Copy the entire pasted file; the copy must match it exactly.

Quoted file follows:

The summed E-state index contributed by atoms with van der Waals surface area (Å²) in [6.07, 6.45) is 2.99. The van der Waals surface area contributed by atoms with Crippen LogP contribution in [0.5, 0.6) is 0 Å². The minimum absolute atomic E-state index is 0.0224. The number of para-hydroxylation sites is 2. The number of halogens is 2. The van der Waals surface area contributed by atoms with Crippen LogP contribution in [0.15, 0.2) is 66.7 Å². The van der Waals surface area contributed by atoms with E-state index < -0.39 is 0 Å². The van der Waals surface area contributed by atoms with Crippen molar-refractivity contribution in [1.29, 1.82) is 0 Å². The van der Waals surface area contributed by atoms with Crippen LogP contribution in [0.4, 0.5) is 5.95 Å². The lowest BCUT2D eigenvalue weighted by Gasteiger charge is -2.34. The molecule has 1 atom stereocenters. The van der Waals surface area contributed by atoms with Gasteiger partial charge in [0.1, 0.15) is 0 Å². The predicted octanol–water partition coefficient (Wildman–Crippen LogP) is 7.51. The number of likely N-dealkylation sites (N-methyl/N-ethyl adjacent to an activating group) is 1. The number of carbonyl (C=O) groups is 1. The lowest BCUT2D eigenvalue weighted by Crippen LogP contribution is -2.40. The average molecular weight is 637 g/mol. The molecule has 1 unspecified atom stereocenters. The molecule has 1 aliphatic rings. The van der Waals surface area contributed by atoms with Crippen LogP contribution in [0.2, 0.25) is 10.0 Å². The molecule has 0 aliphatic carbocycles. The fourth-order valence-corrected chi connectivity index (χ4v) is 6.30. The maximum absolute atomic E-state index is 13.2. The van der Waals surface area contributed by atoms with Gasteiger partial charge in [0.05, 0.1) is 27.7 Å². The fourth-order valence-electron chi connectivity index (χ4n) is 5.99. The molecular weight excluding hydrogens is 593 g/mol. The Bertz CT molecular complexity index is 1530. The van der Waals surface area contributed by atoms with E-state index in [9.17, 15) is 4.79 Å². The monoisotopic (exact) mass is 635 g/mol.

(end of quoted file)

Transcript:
The summed E-state index contributed by atoms with van der Waals surface area (Å²) in [6.07, 6.45) is 2.99. The van der Waals surface area contributed by atoms with Crippen LogP contribution in [0.5, 0.6) is 0 Å². The minimum absolute atomic E-state index is 0.0224. The number of para-hydroxylation sites is 2. The number of halogens is 2. The van der Waals surface area contributed by atoms with Crippen LogP contribution in [0.15, 0.2) is 66.7 Å². The van der Waals surface area contributed by atoms with E-state index < -0.39 is 0 Å². The van der Waals surface area contributed by atoms with Crippen molar-refractivity contribution in [1.29, 1.82) is 0 Å². The van der Waals surface area contributed by atoms with Crippen LogP contribution in [0.4, 0.5) is 5.95 Å². The lowest BCUT2D eigenvalue weighted by Gasteiger charge is -2.34. The molecule has 1 atom stereocenters. The van der Waals surface area contributed by atoms with Gasteiger partial charge in [0.1, 0.15) is 0 Å². The predicted octanol–water partition coefficient (Wildman–Crippen LogP) is 7.51. The number of likely N-dealkylation sites (N-methyl/N-ethyl adjacent to an activating group) is 1. The number of carbonyl (C=O) groups is 1. The lowest BCUT2D eigenvalue weighted by Crippen LogP contribution is -2.40. The average molecular weight is 637 g/mol. The molecule has 1 unspecified atom stereocenters. The molecule has 1 aliphatic rings. The van der Waals surface area contributed by atoms with Crippen LogP contribution in [0.2, 0.25) is 10.0 Å². The molecule has 0 aliphatic carbocycles. The fourth-order valence-corrected chi connectivity index (χ4v) is 6.30. The maximum absolute atomic E-state index is 13.2. The van der Waals surface area contributed by atoms with Gasteiger partial charge in [0.05, 0.1) is 27.7 Å². The fourth-order valence-electron chi connectivity index (χ4n) is 5.99. The molecular weight excluding hydrogens is 593 g/mol. The Bertz CT molecular complexity index is 1530. The van der Waals surface area contributed by atoms with E-state index in [9.17, 15) is 4.79 Å². The monoisotopic (exact) mass is 635 g/mol.